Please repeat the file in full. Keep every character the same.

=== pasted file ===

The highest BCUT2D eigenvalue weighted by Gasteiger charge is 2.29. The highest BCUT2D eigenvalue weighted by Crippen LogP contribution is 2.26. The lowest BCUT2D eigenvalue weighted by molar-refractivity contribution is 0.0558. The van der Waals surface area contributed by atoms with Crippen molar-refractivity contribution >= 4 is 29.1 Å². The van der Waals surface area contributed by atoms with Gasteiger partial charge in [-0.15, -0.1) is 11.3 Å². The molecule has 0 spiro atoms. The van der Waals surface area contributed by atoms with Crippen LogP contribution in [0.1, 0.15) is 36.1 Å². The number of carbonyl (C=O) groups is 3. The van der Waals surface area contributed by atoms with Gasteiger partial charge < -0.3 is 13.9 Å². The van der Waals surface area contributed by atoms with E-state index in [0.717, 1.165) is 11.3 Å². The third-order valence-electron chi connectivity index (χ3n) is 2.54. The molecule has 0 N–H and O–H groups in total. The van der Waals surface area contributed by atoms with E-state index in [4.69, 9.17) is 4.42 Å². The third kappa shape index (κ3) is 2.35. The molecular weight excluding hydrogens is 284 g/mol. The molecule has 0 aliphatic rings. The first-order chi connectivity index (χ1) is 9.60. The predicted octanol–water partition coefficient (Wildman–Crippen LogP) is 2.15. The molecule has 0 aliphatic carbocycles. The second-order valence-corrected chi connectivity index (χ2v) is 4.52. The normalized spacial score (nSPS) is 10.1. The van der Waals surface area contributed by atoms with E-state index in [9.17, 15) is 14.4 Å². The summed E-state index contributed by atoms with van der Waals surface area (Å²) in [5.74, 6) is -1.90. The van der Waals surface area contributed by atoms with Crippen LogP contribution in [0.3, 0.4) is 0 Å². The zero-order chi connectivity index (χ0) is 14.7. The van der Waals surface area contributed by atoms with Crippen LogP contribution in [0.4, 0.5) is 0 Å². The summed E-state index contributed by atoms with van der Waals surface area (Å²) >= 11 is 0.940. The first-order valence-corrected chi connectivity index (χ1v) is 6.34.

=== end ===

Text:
The highest BCUT2D eigenvalue weighted by Gasteiger charge is 2.29. The highest BCUT2D eigenvalue weighted by Crippen LogP contribution is 2.26. The lowest BCUT2D eigenvalue weighted by molar-refractivity contribution is 0.0558. The van der Waals surface area contributed by atoms with Crippen molar-refractivity contribution >= 4 is 29.1 Å². The van der Waals surface area contributed by atoms with Gasteiger partial charge in [-0.15, -0.1) is 11.3 Å². The molecule has 0 spiro atoms. The van der Waals surface area contributed by atoms with Crippen LogP contribution in [0.1, 0.15) is 36.1 Å². The number of carbonyl (C=O) groups is 3. The van der Waals surface area contributed by atoms with Gasteiger partial charge < -0.3 is 13.9 Å². The van der Waals surface area contributed by atoms with E-state index in [0.717, 1.165) is 11.3 Å². The third-order valence-electron chi connectivity index (χ3n) is 2.54. The molecule has 0 N–H and O–H groups in total. The van der Waals surface area contributed by atoms with E-state index in [4.69, 9.17) is 4.42 Å². The third kappa shape index (κ3) is 2.35. The molecular weight excluding hydrogens is 284 g/mol. The molecule has 0 aliphatic rings. The first-order chi connectivity index (χ1) is 9.60. The predicted octanol–water partition coefficient (Wildman–Crippen LogP) is 2.15. The molecule has 0 aliphatic carbocycles. The second-order valence-corrected chi connectivity index (χ2v) is 4.52. The normalized spacial score (nSPS) is 10.1. The van der Waals surface area contributed by atoms with E-state index in [9.17, 15) is 14.4 Å². The summed E-state index contributed by atoms with van der Waals surface area (Å²) in [5.74, 6) is -1.90. The van der Waals surface area contributed by atoms with Crippen LogP contribution in [0.3, 0.4) is 0 Å². The zero-order chi connectivity index (χ0) is 14.7. The van der Waals surface area contributed by atoms with Crippen LogP contribution in [0.4, 0.5) is 0 Å². The summed E-state index contributed by atoms with van der Waals surface area (Å²) >= 11 is 0.940. The first-order valence-corrected chi connectivity index (χ1v) is 6.34.